Artist: The xx
After their eponymous debut LP, The xx had a lot to live up to. While Coexist has mostly avoided disappointing, it doesn’t quite offer the same surprise that xx caused three years ago.
Romy Madley-Croft, Oliver Sim and Jamie Smith have stuck close to their signature fragile sound, but the experience they have gained since xx’s release is audible. With Jamie xx spending most of that time remixing everyone from Florence and the Machine, to Radiohead to Adele, he seems to have gained a huge amount of confidence, and this accompanied by Madley-Croft and Sim’s hushed, almost haunting vocals gives you the xx you know, but with a much deeper, more refined sound than before.
At the same time, Coexist manages to be almost more skeletal than its predecessor, only featuring the spidery guitars and sketchy bass so typical of The xx, along with intermittent, unobtrusive percussion. Their minimalistic approach stretches as far as taking advantage of the simplicity of quiet; with ‘Missing’ pausing for a few moments of radio silence before an electrifying return.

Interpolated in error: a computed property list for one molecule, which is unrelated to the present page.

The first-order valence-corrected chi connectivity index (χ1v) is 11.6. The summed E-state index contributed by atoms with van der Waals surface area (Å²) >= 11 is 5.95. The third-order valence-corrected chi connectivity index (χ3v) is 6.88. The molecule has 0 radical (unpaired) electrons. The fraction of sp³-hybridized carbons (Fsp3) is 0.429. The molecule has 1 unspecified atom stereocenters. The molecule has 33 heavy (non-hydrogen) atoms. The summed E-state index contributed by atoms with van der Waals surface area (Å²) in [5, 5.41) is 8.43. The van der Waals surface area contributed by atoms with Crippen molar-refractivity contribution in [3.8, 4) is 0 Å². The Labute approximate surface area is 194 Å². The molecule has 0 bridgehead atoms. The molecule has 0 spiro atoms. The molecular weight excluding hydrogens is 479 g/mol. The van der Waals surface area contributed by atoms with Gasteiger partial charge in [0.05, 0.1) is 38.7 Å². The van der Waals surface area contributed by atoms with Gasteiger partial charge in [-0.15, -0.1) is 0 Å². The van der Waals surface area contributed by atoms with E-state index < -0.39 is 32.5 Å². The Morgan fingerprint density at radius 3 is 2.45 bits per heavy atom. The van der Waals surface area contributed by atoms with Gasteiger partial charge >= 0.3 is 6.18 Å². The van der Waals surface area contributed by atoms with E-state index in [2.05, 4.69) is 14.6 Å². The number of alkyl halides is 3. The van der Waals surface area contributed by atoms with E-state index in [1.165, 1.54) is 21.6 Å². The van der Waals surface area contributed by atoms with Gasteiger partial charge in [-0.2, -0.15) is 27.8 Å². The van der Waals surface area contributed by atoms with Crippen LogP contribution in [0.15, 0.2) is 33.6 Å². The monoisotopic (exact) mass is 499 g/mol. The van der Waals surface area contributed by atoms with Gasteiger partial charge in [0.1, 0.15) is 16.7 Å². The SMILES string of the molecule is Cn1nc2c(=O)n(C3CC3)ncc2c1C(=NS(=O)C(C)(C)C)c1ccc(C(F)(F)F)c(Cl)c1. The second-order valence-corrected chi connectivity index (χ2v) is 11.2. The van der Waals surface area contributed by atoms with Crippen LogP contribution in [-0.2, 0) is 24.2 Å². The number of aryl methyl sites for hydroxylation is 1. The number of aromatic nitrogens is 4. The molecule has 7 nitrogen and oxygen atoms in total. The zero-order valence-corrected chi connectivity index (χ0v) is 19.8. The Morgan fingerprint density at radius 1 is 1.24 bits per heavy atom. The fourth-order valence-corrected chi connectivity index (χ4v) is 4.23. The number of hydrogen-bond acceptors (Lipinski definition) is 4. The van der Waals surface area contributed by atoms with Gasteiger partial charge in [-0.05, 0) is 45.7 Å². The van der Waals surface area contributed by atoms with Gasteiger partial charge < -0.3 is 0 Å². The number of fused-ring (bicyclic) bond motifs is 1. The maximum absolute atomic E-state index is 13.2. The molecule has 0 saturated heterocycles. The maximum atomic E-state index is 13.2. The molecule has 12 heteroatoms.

While the album lacks a standout pop track, it has its own xx blend of dance-floor fillers in ‘Reunion’ and ‘Sunset’, but the hooks of ‘VCR’ and ‘Islands’ have vanished. The opening tracks, ‘Angels’ and ‘Chained’ are easily the best on the album, despite being some of the most gentle on there. They feel frank and open, almost naked, and yet, still manage to create an intrigue which takes you through the remainder of the record.
The xx haven’t exactly broken any new ground, but it is a return in form that still manages to feel fresh, while never abandoning the slight, understated genius in their signature sound.
In a Nutshell: A low-key triumph.